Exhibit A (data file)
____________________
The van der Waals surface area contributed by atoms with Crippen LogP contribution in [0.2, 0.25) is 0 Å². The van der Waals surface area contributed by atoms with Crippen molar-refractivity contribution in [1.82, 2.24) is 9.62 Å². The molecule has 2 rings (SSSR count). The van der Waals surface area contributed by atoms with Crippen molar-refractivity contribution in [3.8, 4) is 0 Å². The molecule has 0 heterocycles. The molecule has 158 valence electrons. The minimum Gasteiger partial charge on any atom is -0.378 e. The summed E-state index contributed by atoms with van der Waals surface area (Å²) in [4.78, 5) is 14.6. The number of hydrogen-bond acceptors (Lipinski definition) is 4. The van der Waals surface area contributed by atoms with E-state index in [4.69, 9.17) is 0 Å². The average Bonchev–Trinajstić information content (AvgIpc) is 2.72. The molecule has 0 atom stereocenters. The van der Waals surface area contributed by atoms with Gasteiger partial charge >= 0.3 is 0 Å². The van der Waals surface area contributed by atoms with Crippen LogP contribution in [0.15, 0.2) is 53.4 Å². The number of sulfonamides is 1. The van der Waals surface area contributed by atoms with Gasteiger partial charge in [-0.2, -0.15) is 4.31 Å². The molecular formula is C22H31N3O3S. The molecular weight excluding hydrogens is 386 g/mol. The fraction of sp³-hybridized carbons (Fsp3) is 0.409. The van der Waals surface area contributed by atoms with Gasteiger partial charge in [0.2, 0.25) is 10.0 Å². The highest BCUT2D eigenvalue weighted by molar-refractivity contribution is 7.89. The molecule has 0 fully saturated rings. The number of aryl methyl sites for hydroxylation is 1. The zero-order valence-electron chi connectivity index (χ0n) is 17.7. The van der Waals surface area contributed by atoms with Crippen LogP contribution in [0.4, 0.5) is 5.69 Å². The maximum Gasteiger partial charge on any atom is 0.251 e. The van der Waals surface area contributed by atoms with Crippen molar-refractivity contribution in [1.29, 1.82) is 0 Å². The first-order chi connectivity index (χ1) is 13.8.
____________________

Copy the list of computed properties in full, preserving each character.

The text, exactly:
The van der Waals surface area contributed by atoms with Crippen LogP contribution in [0.2, 0.25) is 0 Å². The van der Waals surface area contributed by atoms with Crippen molar-refractivity contribution in [1.82, 2.24) is 9.62 Å². The molecule has 2 rings (SSSR count). The van der Waals surface area contributed by atoms with Crippen molar-refractivity contribution in [3.8, 4) is 0 Å². The molecule has 0 heterocycles. The molecule has 158 valence electrons. The minimum Gasteiger partial charge on any atom is -0.378 e. The summed E-state index contributed by atoms with van der Waals surface area (Å²) in [4.78, 5) is 14.6. The number of hydrogen-bond acceptors (Lipinski definition) is 4. The van der Waals surface area contributed by atoms with E-state index in [4.69, 9.17) is 0 Å². The average Bonchev–Trinajstić information content (AvgIpc) is 2.72. The molecule has 0 atom stereocenters. The van der Waals surface area contributed by atoms with Gasteiger partial charge >= 0.3 is 0 Å². The van der Waals surface area contributed by atoms with Crippen LogP contribution in [0.15, 0.2) is 53.4 Å². The number of sulfonamides is 1. The van der Waals surface area contributed by atoms with Gasteiger partial charge in [-0.2, -0.15) is 4.31 Å². The molecular formula is C22H31N3O3S. The molecular weight excluding hydrogens is 386 g/mol. The fraction of sp³-hybridized carbons (Fsp3) is 0.409. The van der Waals surface area contributed by atoms with Gasteiger partial charge in [0.2, 0.25) is 10.0 Å². The highest BCUT2D eigenvalue weighted by molar-refractivity contribution is 7.89. The molecule has 0 fully saturated rings. The number of aryl methyl sites for hydroxylation is 1. The zero-order valence-electron chi connectivity index (χ0n) is 17.7. The van der Waals surface area contributed by atoms with Crippen LogP contribution in [0.4, 0.5) is 5.69 Å². The maximum Gasteiger partial charge on any atom is 0.251 e. The van der Waals surface area contributed by atoms with Crippen molar-refractivity contribution in [1.29, 1.82) is 0 Å². The first-order chi connectivity index (χ1) is 13.8.